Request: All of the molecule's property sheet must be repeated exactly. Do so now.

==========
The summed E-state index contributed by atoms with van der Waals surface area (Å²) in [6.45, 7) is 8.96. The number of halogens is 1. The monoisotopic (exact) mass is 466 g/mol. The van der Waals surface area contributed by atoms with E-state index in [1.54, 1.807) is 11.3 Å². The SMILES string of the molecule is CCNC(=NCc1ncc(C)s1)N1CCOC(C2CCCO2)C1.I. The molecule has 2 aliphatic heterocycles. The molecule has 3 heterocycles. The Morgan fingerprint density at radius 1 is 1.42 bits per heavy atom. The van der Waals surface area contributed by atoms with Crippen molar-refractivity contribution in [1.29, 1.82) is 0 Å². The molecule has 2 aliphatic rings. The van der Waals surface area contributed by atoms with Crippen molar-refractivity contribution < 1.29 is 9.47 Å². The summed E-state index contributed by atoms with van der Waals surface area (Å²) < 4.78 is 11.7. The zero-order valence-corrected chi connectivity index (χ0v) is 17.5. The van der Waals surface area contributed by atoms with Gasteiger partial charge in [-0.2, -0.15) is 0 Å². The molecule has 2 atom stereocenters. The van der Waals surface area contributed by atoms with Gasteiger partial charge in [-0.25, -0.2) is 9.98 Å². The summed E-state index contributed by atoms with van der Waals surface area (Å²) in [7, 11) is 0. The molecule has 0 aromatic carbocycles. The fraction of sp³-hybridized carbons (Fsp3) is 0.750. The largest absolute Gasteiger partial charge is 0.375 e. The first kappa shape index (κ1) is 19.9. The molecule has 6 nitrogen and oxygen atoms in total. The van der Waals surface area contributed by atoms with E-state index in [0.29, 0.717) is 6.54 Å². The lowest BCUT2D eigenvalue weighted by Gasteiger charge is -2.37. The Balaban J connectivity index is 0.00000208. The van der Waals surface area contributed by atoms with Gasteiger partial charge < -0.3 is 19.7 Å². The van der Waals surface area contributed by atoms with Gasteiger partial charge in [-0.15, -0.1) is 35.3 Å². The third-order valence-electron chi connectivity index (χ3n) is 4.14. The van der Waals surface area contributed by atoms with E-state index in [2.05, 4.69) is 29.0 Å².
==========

The summed E-state index contributed by atoms with van der Waals surface area (Å²) in [6.45, 7) is 8.96. The number of halogens is 1. The monoisotopic (exact) mass is 466 g/mol. The van der Waals surface area contributed by atoms with E-state index in [1.54, 1.807) is 11.3 Å². The SMILES string of the molecule is CCNC(=NCc1ncc(C)s1)N1CCOC(C2CCCO2)C1.I. The molecule has 2 aliphatic heterocycles. The molecule has 3 heterocycles. The Morgan fingerprint density at radius 1 is 1.42 bits per heavy atom. The van der Waals surface area contributed by atoms with Crippen molar-refractivity contribution in [1.29, 1.82) is 0 Å². The molecule has 2 aliphatic rings. The van der Waals surface area contributed by atoms with Crippen molar-refractivity contribution < 1.29 is 9.47 Å². The summed E-state index contributed by atoms with van der Waals surface area (Å²) < 4.78 is 11.7. The zero-order valence-corrected chi connectivity index (χ0v) is 17.5. The van der Waals surface area contributed by atoms with Gasteiger partial charge in [-0.2, -0.15) is 0 Å². The molecule has 2 atom stereocenters. The van der Waals surface area contributed by atoms with Gasteiger partial charge in [-0.25, -0.2) is 9.98 Å². The summed E-state index contributed by atoms with van der Waals surface area (Å²) in [7, 11) is 0. The molecule has 0 aromatic carbocycles. The fraction of sp³-hybridized carbons (Fsp3) is 0.750. The largest absolute Gasteiger partial charge is 0.375 e. The first kappa shape index (κ1) is 19.9. The molecule has 6 nitrogen and oxygen atoms in total. The van der Waals surface area contributed by atoms with E-state index in [0.29, 0.717) is 6.54 Å². The lowest BCUT2D eigenvalue weighted by Gasteiger charge is -2.37. The Balaban J connectivity index is 0.00000208. The van der Waals surface area contributed by atoms with Gasteiger partial charge < -0.3 is 19.7 Å². The van der Waals surface area contributed by atoms with Gasteiger partial charge in [-0.15, -0.1) is 35.3 Å². The third-order valence-electron chi connectivity index (χ3n) is 4.14. The van der Waals surface area contributed by atoms with E-state index in [2.05, 4.69) is 29.0 Å².